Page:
I don’t know whether to call the last few days “Leo Gate” or “Social Media Gate” or “Buzz Gate” but one thing it certainly highlights is how different the Google Buzz Team is:-
1. Responding rapidly to situations
Not just with a social media celebrity such as Leo, but with all users with problems. Quite often a user familiar with Buzz will just @message one of the Google Buzz Team if something needs some kind of interaction with an engineer to resolve, but quite often the Google Buzz team members get involved without being prompted.
2. Direct interaction
In many ways it reminds me of Friendfeed who were already in many ways looked on as underdogs compared to Twitter and only gained significant traction when Twitter was down. Just like Friendfeed the creators of Buzz are participating in the conversation and in many cases they are leading the conversation as well.
They are users, and creating a platform they want to use.
3. Scale & Community
Obviously Buzz isn’t yet at the same scale as Twitter – it is quite possible it is at a similar scale to Friendfeed. The funny thing is I saw lots of people writing smart comments in replies to Leo’s anguish such as “What’s Buzz?” as if it is insignificant.
There was also this comment in a post on Cnet
Only a few social-media services truly matter at the scale at which Google likes to operate, and Buzz is clearly not yet one of them.
The thing is Cnet isn’t relevant to Buzz – you will rarely see any Cnet content there. Actually you only see Techcrunch content on Buzz because people share it in a fragmented way, or syndicate tweets of Techcrunch to Buzz. Mashable has a much more focused strategy in place and you will regularly see 100+ comments to a Mashable post on Buzz, and they will often be far more interesting than the comments on the blog itself.
Ultimately with any software platform you don’t attempt to scale until you are ready for it. Buzz may not even remain within Gmail long-term, but I have a feeling it will have significant longevity, because Google are not siting on their hands.
4. Speedy of Implementation
Bugs seem to get fixed rapidly on occasion
Google Buzz Team – @Leo Laporte – Thanks for reporting this issue — and sorry we didn’t get to the bottom of it until today. You helped us uncover a very rare bug that has existed for a while, one that only someone with a ton of followers was likely to uncover.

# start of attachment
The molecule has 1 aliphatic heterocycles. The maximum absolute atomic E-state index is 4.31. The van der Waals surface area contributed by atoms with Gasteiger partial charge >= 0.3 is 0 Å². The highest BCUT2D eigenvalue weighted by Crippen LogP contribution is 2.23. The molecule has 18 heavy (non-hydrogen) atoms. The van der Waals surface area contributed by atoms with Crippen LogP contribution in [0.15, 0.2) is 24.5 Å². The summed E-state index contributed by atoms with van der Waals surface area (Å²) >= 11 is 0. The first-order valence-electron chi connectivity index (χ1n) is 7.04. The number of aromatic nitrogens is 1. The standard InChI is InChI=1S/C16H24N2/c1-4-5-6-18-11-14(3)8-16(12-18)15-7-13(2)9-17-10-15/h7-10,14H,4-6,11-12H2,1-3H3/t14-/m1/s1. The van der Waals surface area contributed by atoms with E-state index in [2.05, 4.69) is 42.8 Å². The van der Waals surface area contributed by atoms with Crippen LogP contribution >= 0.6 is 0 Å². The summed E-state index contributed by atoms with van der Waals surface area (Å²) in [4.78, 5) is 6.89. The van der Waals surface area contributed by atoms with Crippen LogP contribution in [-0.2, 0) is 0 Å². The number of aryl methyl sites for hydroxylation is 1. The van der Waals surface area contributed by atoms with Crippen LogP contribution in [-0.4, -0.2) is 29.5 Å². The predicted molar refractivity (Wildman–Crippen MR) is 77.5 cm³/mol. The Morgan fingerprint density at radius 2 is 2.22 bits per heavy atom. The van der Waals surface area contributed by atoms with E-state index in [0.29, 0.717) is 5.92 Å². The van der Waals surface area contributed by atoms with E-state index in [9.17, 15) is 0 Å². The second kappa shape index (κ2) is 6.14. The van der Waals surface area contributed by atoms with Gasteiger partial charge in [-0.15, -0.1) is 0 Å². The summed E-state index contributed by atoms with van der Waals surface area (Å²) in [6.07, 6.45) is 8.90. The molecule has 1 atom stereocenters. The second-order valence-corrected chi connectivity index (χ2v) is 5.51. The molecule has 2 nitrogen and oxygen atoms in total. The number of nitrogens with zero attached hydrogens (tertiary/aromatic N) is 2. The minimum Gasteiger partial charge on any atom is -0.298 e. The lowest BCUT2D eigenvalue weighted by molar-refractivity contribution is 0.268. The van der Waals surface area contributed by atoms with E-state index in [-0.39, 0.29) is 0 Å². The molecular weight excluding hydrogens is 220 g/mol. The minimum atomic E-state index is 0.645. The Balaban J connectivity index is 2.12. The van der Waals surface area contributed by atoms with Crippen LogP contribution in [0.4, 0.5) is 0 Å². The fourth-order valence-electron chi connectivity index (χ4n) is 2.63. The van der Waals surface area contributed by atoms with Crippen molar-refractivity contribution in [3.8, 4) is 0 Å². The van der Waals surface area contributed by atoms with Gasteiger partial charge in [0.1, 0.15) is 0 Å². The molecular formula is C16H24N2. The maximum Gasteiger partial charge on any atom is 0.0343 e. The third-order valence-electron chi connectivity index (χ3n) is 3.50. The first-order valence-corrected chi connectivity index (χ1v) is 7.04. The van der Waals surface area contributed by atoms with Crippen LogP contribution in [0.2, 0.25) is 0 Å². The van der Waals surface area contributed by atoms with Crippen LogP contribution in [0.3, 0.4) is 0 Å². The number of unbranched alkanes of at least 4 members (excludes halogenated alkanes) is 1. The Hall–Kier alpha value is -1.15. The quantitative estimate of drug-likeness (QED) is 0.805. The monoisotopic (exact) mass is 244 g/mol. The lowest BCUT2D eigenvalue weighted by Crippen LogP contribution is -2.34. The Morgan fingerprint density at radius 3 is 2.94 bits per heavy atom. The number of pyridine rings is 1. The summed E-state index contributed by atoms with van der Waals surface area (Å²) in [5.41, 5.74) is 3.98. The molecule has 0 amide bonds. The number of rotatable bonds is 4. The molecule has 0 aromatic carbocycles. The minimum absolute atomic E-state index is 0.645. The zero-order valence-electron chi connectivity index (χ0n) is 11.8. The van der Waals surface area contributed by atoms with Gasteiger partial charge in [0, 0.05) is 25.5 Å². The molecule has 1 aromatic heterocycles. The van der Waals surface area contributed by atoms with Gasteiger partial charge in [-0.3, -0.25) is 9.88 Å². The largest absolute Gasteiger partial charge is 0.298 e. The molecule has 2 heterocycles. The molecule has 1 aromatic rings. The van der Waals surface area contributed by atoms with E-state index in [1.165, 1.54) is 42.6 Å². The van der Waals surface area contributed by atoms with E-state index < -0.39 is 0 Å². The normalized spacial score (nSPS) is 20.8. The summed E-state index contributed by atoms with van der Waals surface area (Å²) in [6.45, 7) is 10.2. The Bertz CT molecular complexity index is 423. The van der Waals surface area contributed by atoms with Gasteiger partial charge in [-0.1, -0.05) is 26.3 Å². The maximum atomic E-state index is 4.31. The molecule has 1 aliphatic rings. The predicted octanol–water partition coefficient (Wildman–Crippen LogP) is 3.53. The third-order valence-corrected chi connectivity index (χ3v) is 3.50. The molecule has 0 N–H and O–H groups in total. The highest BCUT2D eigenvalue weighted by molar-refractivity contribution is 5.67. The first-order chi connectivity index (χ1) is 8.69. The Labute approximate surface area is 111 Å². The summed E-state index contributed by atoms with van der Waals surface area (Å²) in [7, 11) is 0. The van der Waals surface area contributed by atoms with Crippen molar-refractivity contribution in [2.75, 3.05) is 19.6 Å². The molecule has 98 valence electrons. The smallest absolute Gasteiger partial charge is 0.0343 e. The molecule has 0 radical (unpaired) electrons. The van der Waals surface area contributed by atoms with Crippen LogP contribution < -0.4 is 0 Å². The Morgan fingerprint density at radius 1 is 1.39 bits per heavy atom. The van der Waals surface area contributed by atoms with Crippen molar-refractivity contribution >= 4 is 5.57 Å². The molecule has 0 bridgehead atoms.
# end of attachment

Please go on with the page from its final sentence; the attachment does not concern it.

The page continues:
Here’s what happened: If one of your followers deleted their Google Account (this probably happened around August 6th), Buzz failed to deliver your post to all of your followers. Your post still existed in your Buzz stream, it just wasn’t sent properly to the people who wanted to see it.
We’re in the process of fixing this bug now, and it should be resolved in the next day or two. We’re really sorry that you had this experience and really thankful that you reported it to us so we could fix it.9:00 pm
How dare Google ship a product with bugs – how dare they have bugs even 6 months later?
5. Free As In Open
This was pretty much the ethos of Friendfeed as well, but Google have a very much open approach with Buzz. This comment from DeWitt Clinton to me just typifies the approach.
DeWitt Clinton – @Andy Beard Also, we’re going out of our way to make it easy (and free) for anyone who wants to index or archive Buzz posts and comments to do so. We’re using standard Atom and ActivityStreams and PubSubHubbub — if someone wants to build a search engine around Buzz, just subscribe to the hub and off you go, no contract required:
Stayed tuned for more features like this coming soon. This type of decentralized, open approach is central to the core values we have in mind for Buzz.
To be honest I am a little freaked out by the concept of a Google Engineer suggesting I build a search engine on top of their platform APIs and mentioned that a little thater in the conversation thread, but the concept intrigues me.